​Spinal stenosis.  Disc osteophytes complexes.  Disc desiccation.  Osteoarthritis.  Bone spurring.  Endplate changes.  Foraminal narrowing.  Hypertrophy.  Facet joint disease.
It is no secret that as we get older our bodies are subjected to forces that cause aged-related physiological changes throughout our neck and our back.  These degenerative, age-related changes can often be visualized on diagnostic studies, such as x-rays and MRIs.  For some these changes cause little or no symptoms.  For others these changes manifest themselves in severe and debilitating pain and discomfort.
In the context of a personal injury lawsuit, particularly those involving claims arising from automobile accidents, the dispute that often arises centers upon whether an individual’s neck and/or back complaints are traumatically induced or, on the other hand, related to longstanding degenerative conditions.  This issue becomes particularly salient in the context of a personal injury claim subject to the limitation on lawsuit, or verbal threshold, in which to recover pain-and-suffering monetary damages the injured party must prove a permanent injury using objective evidence, such as x-rays and MRIs.
In short, are the findings on neck and back MRIs related to a particular trauma, or were they caused due to natural, age-related processes?  And if the latter, are they compensable in a personal injury lawsuit in which the plaintiff is subject to the verbal threshold?
New Jersey case law and the Model Civil Jury Charges have crafted a set of rules governing personal injury claims in which the plaintiff has some form of pre-existing condition.  Specifically, Civil Jury Charge 8.11F directs a jury as to how they should award damages in the case of “aggravation of a pre-existing disability.”  The jury charge directs that if an individual was having symptoms due to a pre-existing condition at the time of the accident, then a jury can only award damages for the amount that the pre-existent condition was worsened due to the accident.  On the other hand, if the individual was not having symptoms due to the pre-existing condition at the time of the accident, but that the pre-existent condition combined with the accident caused injury, then the individual is entitled to recover for the full extent of injuries he or she sustained.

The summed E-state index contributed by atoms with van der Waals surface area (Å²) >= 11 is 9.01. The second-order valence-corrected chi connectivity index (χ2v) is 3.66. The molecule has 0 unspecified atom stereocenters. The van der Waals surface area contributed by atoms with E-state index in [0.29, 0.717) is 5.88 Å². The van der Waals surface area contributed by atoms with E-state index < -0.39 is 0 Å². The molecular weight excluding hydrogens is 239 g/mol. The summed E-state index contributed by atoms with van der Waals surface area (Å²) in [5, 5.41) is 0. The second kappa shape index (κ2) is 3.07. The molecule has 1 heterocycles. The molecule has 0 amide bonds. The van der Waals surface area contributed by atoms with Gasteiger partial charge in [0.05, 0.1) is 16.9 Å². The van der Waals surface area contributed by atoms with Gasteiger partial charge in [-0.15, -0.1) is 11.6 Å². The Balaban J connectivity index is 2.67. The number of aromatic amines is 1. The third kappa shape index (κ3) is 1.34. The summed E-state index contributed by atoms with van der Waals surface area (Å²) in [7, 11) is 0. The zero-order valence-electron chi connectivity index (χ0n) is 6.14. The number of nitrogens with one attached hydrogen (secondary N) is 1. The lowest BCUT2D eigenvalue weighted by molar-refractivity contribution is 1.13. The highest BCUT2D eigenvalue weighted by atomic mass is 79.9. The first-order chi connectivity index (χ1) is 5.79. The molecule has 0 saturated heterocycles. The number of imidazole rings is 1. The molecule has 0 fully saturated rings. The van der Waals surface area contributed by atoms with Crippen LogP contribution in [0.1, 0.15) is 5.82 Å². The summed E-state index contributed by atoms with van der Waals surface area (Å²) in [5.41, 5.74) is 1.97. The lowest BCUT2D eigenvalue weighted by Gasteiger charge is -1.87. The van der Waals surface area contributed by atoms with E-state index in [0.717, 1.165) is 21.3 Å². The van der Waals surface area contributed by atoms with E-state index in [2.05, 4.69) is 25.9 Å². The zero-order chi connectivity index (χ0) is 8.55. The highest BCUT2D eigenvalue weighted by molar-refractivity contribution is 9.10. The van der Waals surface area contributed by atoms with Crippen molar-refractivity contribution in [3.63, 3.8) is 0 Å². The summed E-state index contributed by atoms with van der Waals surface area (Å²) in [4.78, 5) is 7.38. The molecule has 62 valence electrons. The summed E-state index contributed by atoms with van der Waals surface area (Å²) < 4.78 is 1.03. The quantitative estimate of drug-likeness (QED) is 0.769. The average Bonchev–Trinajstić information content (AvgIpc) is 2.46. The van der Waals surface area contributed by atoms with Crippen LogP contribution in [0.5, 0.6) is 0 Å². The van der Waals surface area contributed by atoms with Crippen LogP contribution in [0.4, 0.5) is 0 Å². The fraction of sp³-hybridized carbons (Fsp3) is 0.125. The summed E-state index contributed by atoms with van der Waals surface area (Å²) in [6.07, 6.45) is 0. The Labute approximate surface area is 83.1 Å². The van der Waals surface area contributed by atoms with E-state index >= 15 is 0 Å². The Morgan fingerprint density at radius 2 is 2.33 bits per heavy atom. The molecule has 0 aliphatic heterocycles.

The aggravation jury charge can often be confusing to a jury when taken in the context of a verbal threshold case, where the plaintiff must prove a permanent injury using objective evidence before a pain-and-suffering monetary award is appropriate.  What if the plaintiff has a permanent condition before the accident but the condition feels worse after an accident?  Does that suffice to overcome the threshold and entitle the injured party to compensation?
At Weir & Associates, LLC we have developed litigation strategies for effectively handling aggravation claims in advocating for both our defense and personal injury clients.  From pursuing vital documentation during pre-trial discovery, to carefully preparing the testimony of medical experts, to crafting specific jury charges, successfully addressing aggravation cases requires a measured litigation plan implemented throughout all stages of a case.  For more information about aggravation cases, contact Weir & Associates, LLC.